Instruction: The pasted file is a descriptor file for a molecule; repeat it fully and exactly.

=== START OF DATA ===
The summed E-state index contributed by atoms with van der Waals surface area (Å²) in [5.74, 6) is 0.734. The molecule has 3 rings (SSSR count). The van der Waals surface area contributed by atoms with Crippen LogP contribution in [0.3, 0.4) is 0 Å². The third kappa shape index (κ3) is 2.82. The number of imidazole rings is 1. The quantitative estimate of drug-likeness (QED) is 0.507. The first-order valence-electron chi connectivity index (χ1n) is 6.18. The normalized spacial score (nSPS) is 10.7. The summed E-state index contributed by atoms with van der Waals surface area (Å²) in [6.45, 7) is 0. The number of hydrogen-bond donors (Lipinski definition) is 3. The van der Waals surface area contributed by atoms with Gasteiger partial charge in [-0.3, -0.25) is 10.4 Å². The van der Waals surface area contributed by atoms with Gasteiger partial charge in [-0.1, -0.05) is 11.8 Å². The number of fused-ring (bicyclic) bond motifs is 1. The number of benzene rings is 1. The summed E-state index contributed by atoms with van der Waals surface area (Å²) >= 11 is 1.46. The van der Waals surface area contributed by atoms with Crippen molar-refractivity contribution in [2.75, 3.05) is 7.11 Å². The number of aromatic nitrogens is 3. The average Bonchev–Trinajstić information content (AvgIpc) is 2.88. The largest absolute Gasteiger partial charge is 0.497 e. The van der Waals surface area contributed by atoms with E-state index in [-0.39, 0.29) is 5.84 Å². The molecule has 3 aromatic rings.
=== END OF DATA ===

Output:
The summed E-state index contributed by atoms with van der Waals surface area (Å²) in [5.74, 6) is 0.734. The molecule has 3 rings (SSSR count). The van der Waals surface area contributed by atoms with Crippen LogP contribution in [0.3, 0.4) is 0 Å². The third kappa shape index (κ3) is 2.82. The number of imidazole rings is 1. The quantitative estimate of drug-likeness (QED) is 0.507. The first-order valence-electron chi connectivity index (χ1n) is 6.18. The normalized spacial score (nSPS) is 10.7. The summed E-state index contributed by atoms with van der Waals surface area (Å²) in [6.45, 7) is 0. The number of hydrogen-bond donors (Lipinski definition) is 3. The van der Waals surface area contributed by atoms with Gasteiger partial charge in [-0.3, -0.25) is 10.4 Å². The van der Waals surface area contributed by atoms with Gasteiger partial charge in [-0.1, -0.05) is 11.8 Å². The number of fused-ring (bicyclic) bond motifs is 1. The number of benzene rings is 1. The summed E-state index contributed by atoms with van der Waals surface area (Å²) >= 11 is 1.46. The van der Waals surface area contributed by atoms with Crippen molar-refractivity contribution in [2.75, 3.05) is 7.11 Å². The number of aromatic nitrogens is 3. The average Bonchev–Trinajstić information content (AvgIpc) is 2.88. The largest absolute Gasteiger partial charge is 0.497 e. The van der Waals surface area contributed by atoms with E-state index in [-0.39, 0.29) is 5.84 Å². The molecule has 3 aromatic rings.